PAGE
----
I have a gigabyte motherboard, based on Intel Z97 chipset.
Equipped with an Intel Core i7 4Gen CPU (4770S) and DDR3 RAM.
I have run Windows 10 Pro 64 bit. All is fine here, except...
I can't use the TPM module (tried both the TPM1.2 or TPM2.0 models made by Gigabyte, that must be plugged on the motherboard's TPM header, with 20-1 pins).
The module is undetectable in Windows 10. Can't activate device security or BitLocker. Safe boot mode is enabled in BIOS, booting in UEFI mode (not legacy) with CSM disabled.
In Windows, Hyper-V is installed and enabled, HVCI is enabled, Device Guard and Driver Credential Guard are inbstalled and enabled.
Windows 10 reports now an "unknown" device integrity (in the Security center).
Windows 10 has been updated several times with new builds. But now it wants me to enable Bitlocker (and spams me every hour with a notification about it and sends me to the TPM activation wizard in TPM.MSC).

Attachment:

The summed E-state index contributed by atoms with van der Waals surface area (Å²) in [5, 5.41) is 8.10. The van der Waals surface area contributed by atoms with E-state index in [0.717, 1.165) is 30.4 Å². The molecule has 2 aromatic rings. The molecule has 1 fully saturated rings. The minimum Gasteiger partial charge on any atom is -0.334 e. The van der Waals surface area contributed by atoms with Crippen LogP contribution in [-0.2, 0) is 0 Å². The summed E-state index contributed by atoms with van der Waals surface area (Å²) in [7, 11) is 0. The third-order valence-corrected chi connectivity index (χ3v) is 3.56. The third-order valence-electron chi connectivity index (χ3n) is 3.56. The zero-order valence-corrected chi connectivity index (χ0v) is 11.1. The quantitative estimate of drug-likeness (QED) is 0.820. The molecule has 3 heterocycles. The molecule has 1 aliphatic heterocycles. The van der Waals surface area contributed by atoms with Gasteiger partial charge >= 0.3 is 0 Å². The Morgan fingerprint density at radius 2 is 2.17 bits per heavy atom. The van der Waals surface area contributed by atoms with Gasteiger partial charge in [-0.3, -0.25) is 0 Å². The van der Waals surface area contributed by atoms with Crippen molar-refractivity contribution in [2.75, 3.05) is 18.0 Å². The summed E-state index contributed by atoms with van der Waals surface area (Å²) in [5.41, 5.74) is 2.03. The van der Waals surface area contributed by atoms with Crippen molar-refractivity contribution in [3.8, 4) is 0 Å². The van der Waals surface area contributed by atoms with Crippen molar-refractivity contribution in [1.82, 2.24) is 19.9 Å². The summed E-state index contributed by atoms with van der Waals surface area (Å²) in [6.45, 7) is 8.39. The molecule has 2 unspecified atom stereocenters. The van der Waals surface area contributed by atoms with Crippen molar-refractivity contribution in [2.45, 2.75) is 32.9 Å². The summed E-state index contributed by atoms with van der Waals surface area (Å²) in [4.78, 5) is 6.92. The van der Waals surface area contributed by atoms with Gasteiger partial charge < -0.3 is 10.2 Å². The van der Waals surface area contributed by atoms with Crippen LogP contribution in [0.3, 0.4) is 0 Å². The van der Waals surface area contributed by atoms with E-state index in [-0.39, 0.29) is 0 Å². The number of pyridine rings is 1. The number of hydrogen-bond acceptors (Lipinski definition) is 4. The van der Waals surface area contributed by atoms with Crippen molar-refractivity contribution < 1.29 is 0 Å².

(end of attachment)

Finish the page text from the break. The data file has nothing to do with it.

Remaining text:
But cannot be activated at all. Always reports an error: no TPM module detected.
The TPM is detected in BIOS, but its state says "SUPPORT TURNED OFF" even when I set the "Security Device Support" option to "Enabled".
Gigabyte says that I should see other options to configure the TPM below this option, but I do not see them at all, and does not believe me when I say the BIOS reports this "SUPPORT TURNED OFF" (of course it is a message in their BIOS!). They have instructed me to try with another BIOS version, but all BIOS versions I have tried are failing to report that TPM support is effective.
It seems that the TPM is detected, then almost its Infineon chop immediately goes to "protection mode" and it becomes completely silent as long as it is powerd on.
I think this is an issue in the Intel Z97 chipset, or its connections on the motherboard (not effective on the TPM header where I plug the module), or that there may be missing components such as a pullup, or that this is an issue in the RESET signal pin, or that some other LPC devices (all part of the Intel MCH Z97 chipset) are incorectly managing the RESET.
Given that thje Infineon chip is very sensitive to the RESET procedure. It is only transiently enabled then disabled. I suspect incorrect timing, or absence of a pullup resistor on this pin which causes too many intermittent RESET* signals to be propagated.